00.08.34 - Mark

Ubuntu's handling of network printing sucks. Apple has proven that network printing doesn't need to be rocket science, so how come a similar "User Friendly" Linux can't get it working without 5+ hours of research and working? It may get fixed after I update to the latest version of Ubuntu, but somehow, I doubt it.

Firewire is amazing, simply amazing. It's the ultimate multitasker when it comes to computer interfaces, handing every thing from printers and scanners to networking to video to mass storage (and yes, you could make random fans, lights and desktop missile launchers too, just like USB). Too bad Steve Jobs had to go and enforce a B**LSHIT trademark, pissing Intel off enough that they dumped Firewire in favor of USB, thereby making it the computer interface standard and dooming Firewire to smaller markets and higher costs. Thank you Steve Jobs. Now to find a IDE to Firewire adapter that doesn't cost more than $30.

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02.05.14 - Mark

Wiki is Hawaiian for "Quick", and that is supposedly one of the underlying themes in the various Wikimedia projects. I may have bought into that two hours ago, but I've spent the last 90 minutes fighting with Wikimedia services.

It started out with honorable intentions. I've got a copy of the game Polarity, and like all things involving strong magnets it's fun to play. At some point in the past I got to wondering what kind of magnet goes into the Polarity pieces, so I checked the wikipedia article, which is more or less a stub. I filled this tid bit of information away, until yesterday.

I was bored yesterday and decided to set up my $2 macro photo studio (based on this handy design) and shoot some various objects. Because I've had magnets on the brain for a few days, I though it might be fun to shoot some pictures of Polarity pieces leaning on each other, and about the same time that thought occurred, the memory of the wikipedia stub popped up. A quick check confirmed that the article hadn't been expanded, and that it still lacked any images. So I go and shoot my photos, come back a while later, and I set off on the process of adding them to the Hitchhiker's Guid... I mean Wikipedia.

I'm familiar with the mechanics of wikis. I've got a personal mediawiki install, I've played with a couple other wikis, and on occasion have come close to making small changes to the Wikipedia So it should be easy to upload an image right? Wrong. I spent over an hour reading and rereading help documents and wikipedia style articles on how to upload an image, how to format it in the article, blah blah blah, found out I needed to start an account, did (at wikimedia commons, then started to upload the image before getting confused by the media licensing requirements, eventually managed to upload the image (it's here for the curious) quickly realized that despite the fact that they share databases, I needed another account for wikipedia, got that set up, then spent a bit more time looking at formatting guidelines and help files to figure out how to include the image in the article, and finally (after over an hour) managed to edit my image into the article that had an open request for images.

How exactly is that quick? Wikis are supposed to be Web 2.0, so how come the usability is so slow and awkward? All of the information they wanted when I uploaded the image was single line stuff, but they forced me to slow down and rewrite it in their unique syntax. Where's the clean, easy to follow interactive tutorial or brain dead form to fill out. It would have taken me 90 seconds to do the same thing on Flickr and the resulting upload would have almost exactly the same information. It's a bit insane, and more than a bit off putting. I might help the Wiki if I see some simple change that needs to be made, but I don't see myself contributing that much, even if there are some articles I could really help out on.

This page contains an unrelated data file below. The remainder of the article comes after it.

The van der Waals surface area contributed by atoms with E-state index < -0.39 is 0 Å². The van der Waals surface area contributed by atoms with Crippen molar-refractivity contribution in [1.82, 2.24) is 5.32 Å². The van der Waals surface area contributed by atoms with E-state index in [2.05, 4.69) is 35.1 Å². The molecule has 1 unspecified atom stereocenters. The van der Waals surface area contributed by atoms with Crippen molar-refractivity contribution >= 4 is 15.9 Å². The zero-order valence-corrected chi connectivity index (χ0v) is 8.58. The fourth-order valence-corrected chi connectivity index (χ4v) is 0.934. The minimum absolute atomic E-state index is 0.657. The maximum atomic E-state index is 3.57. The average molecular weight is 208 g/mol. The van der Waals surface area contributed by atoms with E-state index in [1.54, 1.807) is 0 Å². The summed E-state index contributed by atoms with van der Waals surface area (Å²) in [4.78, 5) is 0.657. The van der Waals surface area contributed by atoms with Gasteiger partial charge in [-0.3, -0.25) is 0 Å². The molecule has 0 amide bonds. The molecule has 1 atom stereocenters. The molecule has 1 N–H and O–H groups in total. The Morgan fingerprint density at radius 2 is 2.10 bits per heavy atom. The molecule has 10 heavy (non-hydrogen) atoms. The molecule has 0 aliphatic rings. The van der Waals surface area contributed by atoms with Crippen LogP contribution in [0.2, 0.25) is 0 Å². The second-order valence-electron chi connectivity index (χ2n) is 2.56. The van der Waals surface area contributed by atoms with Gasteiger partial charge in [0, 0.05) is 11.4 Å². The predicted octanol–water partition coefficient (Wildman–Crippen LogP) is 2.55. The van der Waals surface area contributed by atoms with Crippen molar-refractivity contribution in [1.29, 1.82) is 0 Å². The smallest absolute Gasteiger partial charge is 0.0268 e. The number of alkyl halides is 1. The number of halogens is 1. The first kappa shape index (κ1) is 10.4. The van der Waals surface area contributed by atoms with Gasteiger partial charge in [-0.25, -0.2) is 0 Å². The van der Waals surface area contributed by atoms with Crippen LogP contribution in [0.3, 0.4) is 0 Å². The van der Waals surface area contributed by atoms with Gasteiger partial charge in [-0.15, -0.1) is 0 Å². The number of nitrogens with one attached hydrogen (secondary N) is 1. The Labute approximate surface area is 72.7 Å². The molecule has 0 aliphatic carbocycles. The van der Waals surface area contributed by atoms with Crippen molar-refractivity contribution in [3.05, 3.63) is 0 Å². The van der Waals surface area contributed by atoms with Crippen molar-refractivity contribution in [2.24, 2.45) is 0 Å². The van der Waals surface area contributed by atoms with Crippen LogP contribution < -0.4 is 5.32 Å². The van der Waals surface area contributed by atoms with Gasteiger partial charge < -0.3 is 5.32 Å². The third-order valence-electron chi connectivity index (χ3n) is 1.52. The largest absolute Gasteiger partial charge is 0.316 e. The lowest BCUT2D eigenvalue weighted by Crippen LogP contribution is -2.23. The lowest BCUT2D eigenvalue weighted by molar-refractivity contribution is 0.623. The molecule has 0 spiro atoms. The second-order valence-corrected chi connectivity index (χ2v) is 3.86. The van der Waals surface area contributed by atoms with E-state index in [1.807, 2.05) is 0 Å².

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Free clicking.

21.25.31 - Mark

Bring Back Free Clicking at the New York Times I ranted about the New York Times referance search popups a while back, and it still bugs me that there's no obvious way of disabling it via the site. Did they miss the memo about web2.0 being about user freedom? It doesn't take much to allow a user to disable a feature they don't like, but nope no way of disabling it. I'm not the only one, there's one comment on that rant, and when I checked his site he had a link to more disgruntled clickers, although they have a couple hacks to get it disabled. The easiest is this greasemonkey script, which works fine, buts it only works on one browser on one of my many regularly used computers. This really should be a user preference on their site, there's no good reason for it not to be.

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Unwanted Features

23.33.35 - Mark

The New York Times has gone off and done something annoying, they added pop-ups to their site. Not advertising pop-up, which are an active form of evil, or even their slightly tolerable cousin where you ask them to send a pop-up window with more information by clicking a clearly marked link. No what they've done is added an unwanted feature where if you double click on a word, any word, it brings up a popup window called "The New York Times: Reference Search for" what ever word you double clicked on. Frankly, its damned annoying.

I have a tendency to click around when reading a web page, I double click words, make random selections, ect. A side effect of being a tactile learner. Most pages, its not a problem, but every time I'm at the New York Times I have to concentrate on not clicking anything.

The only notice they give the user is in small print, well after the end of each article: